Sei only felt vaguely comforted by the Xniki’s words. He decided not to mention how Iios had jokingly confided in him that he would have to watch his back, lest he got a knife in it so Iios could have both ladies all to himself.

     “Additionally, I do not believe the individuals who perpetuated this crime were particularly intelligent,” Sei observed. “They would have been cleverer with their technique.”

     “Please, sir. Explain your reasoning?” Pau coaxed, sitting forwards. Of course, chemistry was an interest of his – not anything he’d ever developed outside of a personal interest, but he was fairly good at it nevertheless.

     “I found that the walls of the ship’s hold were covered with a weak tricobalt residue,” Sei explained, pointing to the display where a chemical spectrum had flashed up to accompany the image. “It seems that a quantity of explosive had been placed inside to fool us into thinking the detonation came from an equipment malfunction, and by the concentration of residues my instinct is to believe it was left by the gravity well, to look like a magnetic bottle failure. There was insufficient to cause the core annihilation that should have resulted from such a fault, however.”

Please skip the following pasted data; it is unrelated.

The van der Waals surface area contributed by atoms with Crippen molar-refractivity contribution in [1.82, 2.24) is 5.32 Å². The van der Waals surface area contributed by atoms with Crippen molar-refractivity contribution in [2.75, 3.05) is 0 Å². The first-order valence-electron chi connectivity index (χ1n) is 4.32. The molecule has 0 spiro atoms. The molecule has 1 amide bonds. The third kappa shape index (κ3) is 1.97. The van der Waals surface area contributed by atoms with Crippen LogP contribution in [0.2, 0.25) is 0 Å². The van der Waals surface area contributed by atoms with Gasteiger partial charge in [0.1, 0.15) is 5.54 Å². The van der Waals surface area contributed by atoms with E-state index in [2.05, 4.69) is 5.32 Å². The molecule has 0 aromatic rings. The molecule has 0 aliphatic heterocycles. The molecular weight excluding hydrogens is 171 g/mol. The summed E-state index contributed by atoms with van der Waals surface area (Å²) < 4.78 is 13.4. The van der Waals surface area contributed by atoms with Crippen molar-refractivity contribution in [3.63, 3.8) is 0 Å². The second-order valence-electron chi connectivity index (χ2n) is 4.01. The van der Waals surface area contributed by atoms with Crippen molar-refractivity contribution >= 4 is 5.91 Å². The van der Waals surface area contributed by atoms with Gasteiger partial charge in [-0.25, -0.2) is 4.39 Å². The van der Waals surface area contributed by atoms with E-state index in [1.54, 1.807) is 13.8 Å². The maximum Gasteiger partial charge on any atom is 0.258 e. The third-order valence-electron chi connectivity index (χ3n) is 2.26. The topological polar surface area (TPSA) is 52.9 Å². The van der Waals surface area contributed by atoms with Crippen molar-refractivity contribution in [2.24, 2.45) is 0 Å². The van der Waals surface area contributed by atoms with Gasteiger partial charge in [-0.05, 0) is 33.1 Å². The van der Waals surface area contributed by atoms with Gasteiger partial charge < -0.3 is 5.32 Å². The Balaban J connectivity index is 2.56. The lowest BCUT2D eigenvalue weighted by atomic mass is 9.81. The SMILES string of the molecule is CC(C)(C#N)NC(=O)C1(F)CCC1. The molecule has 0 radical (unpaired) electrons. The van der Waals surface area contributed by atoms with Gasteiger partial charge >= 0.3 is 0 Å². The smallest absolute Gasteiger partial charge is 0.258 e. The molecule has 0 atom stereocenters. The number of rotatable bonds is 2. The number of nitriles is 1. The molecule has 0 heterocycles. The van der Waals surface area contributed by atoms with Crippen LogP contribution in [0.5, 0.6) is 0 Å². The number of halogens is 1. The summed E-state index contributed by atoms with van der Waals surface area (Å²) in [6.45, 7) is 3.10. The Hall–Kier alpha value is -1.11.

“So. Our terrorists are resourceful enough to get hold of tricobalt explosives, but not smart enough to use them? Sounds like our dear captain should be able to get away from them all on his own,” Velia commented, dryly.

     “I hope you are not suggesting we just ignore him, commander,” Sei warned, quietly.

     Velia gave him a lopsided smile. “Of course not. I was just thinking how difficult it’s going to be for us to find a start point… Come on, Saifa.” She caught Pau’s arm and pulled him out of his chair. “The quicker we get looking for rogue arms dealers, the quicker we’ll be able to start to narrow down where the stuff might have come from.”

     “Please, do not forget to check vessels leaving the system!” Sei called after them, but for once didn’t get up to follow them.

     Hauura paused by his chair, and let her giant hand rest on his shoulder for a moment; her long fingers stretched all the way down to the centre of his chest, and she drummed the fingertips gently against him. He covered her dark hand with his own, gratefully.

     “Fates will bring him home, Oilskin,” she promised. “Be sure of that.”


     When Eri finally went to look for him, Sei was still sitting at the main briefing room table, long after all the rest of the crew had long gone, his shoulders slumping, his head hanging low on his sagging neck. He looked emotionally exhausted.

     “Come on, love,” she held out her hands to him, and took one dark hand into each of hers. “Bath time. Now.”

     “Bath…?” he echoed, blinking tiredly up at her. He felt stupid, as if his brain had run down so far it was utilising basic processors only. “…?”

     “Come on,” she gave him a gentle tug and coaxed him into motion. “We can get you freshened up. Get rid of some of that dust you were so worried about earlier.”

     “A minute in the sonic cleanser would be more efficient,” he argued, but there was no conviction in his words and he didn’t hold back, following her with a slumping, shambling stride, like a tired seng puppy.